If you have come to this page looking for some major conspiracy then before you go on further: I don’t know if aliens are real, who knows who killed JFK, and I’m pretty sure Tupac is dead!
What I am here for
I originally came here due to Wikipedia appearing in the news due to certain outside events. After a short bit, I saw various bits of vandalism and POV pushing going on and decided that reverting vandalism appealed to me. I am not some elite editor who posts all the articles they have started and worries about how long they've been a part of Wikipedia, nor am I some highfalutin expert who worries that no one recognizes me as an expert. My main concern is keeping the vandalism down to a minimum and reading good articles. I'm not after glory, barn stars, medals, etc. I am just here to keep things working and stay semi in the background.
Here goes: I grew up in Skaneateles New York. I enrolled at State University of New York at Oneonta where I joined the co-ed voluntary service fraternity Alpha Phi Omega and graduated with a degree in English.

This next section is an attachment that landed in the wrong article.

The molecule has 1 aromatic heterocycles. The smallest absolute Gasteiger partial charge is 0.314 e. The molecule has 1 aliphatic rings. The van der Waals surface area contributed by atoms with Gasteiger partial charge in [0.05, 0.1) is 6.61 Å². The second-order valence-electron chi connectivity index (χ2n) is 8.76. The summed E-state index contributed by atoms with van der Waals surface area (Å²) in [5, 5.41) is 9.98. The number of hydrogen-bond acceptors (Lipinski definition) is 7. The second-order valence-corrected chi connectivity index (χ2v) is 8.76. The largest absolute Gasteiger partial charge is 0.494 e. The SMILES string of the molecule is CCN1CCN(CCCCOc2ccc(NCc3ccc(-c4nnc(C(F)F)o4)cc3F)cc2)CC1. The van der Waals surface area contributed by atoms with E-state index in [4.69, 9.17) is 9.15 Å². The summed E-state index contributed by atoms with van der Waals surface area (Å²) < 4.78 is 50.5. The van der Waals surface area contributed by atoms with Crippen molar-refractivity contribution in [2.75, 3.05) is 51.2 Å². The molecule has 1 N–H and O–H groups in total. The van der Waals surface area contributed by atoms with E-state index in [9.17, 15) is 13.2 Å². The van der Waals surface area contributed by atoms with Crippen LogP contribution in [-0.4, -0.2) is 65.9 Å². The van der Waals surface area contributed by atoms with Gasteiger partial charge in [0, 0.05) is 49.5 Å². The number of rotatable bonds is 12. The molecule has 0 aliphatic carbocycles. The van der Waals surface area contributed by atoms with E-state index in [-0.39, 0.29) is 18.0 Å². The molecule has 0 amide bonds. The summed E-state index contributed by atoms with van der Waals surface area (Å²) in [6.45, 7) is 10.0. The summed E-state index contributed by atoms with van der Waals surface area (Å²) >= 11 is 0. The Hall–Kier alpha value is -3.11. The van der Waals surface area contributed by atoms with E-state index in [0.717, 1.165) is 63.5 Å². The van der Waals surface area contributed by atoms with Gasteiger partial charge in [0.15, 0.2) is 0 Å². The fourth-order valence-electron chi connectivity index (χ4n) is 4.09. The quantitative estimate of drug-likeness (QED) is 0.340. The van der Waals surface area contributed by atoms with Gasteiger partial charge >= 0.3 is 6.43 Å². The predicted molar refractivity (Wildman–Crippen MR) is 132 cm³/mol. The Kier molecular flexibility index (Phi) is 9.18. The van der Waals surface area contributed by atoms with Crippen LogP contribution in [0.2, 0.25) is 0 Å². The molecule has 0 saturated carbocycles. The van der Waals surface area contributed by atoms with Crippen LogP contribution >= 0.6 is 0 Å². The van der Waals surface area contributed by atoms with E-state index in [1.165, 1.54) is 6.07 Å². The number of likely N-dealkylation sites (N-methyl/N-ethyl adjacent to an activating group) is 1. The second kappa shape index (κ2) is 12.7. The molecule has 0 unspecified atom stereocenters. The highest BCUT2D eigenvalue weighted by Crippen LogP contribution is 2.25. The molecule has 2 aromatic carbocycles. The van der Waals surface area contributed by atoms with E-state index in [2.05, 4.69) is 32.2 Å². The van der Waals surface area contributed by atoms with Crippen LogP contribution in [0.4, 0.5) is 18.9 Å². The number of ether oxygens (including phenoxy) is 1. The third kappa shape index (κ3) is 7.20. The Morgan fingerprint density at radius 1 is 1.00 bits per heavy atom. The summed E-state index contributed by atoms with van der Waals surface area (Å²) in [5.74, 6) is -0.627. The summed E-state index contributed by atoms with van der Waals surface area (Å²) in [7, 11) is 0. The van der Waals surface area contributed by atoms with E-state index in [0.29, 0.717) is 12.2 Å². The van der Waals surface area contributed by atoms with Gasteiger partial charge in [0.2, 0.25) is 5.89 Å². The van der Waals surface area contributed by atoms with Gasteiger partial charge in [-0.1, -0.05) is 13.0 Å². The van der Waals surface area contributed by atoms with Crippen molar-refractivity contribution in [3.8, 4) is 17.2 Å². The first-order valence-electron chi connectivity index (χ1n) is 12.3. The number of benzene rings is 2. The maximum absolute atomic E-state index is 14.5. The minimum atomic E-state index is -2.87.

For a short time, I was a door-to-door insurance salesman. After that frightening experience, I enlisted in the U.S. Navy in August 2001. I was then transferred to Naval Submarine Base New London in Groton Ct where I was stationed on board the USS Pittsburgh (SSN-720) as a Sonar Technician. I changed rates and became a U.S. Navy Quartermaster. I was then transferred to Naval Station Norfolk, Norfolk, VA where I was stationed on board the USS Shreveport (LPD-12). From there I had been honorably discharged and currently I work in the civilian nuclear power industry.
Some of my many myriad of hobbies have been: amateur photography, asylum history, creative writing, and much more than I can remember right now.
Web pages I run
- http://www.asylumprojects.org – An asylum wiki database
I am also on:
- http://brothejr.deviantart.com - My art site.
Picture of the Day
|Picture of the day|
The Evening Air, a c. 1893 oil painting on canvas by Henri-Edmond Cross (1856–1910). It uses a technique known as pointillism, in which small, distinct dots of color are applied in patterns to form an image. Developed by Georges Seurat and Paul Signac in 1886, this technique became part of the Neo-Impressionist movement.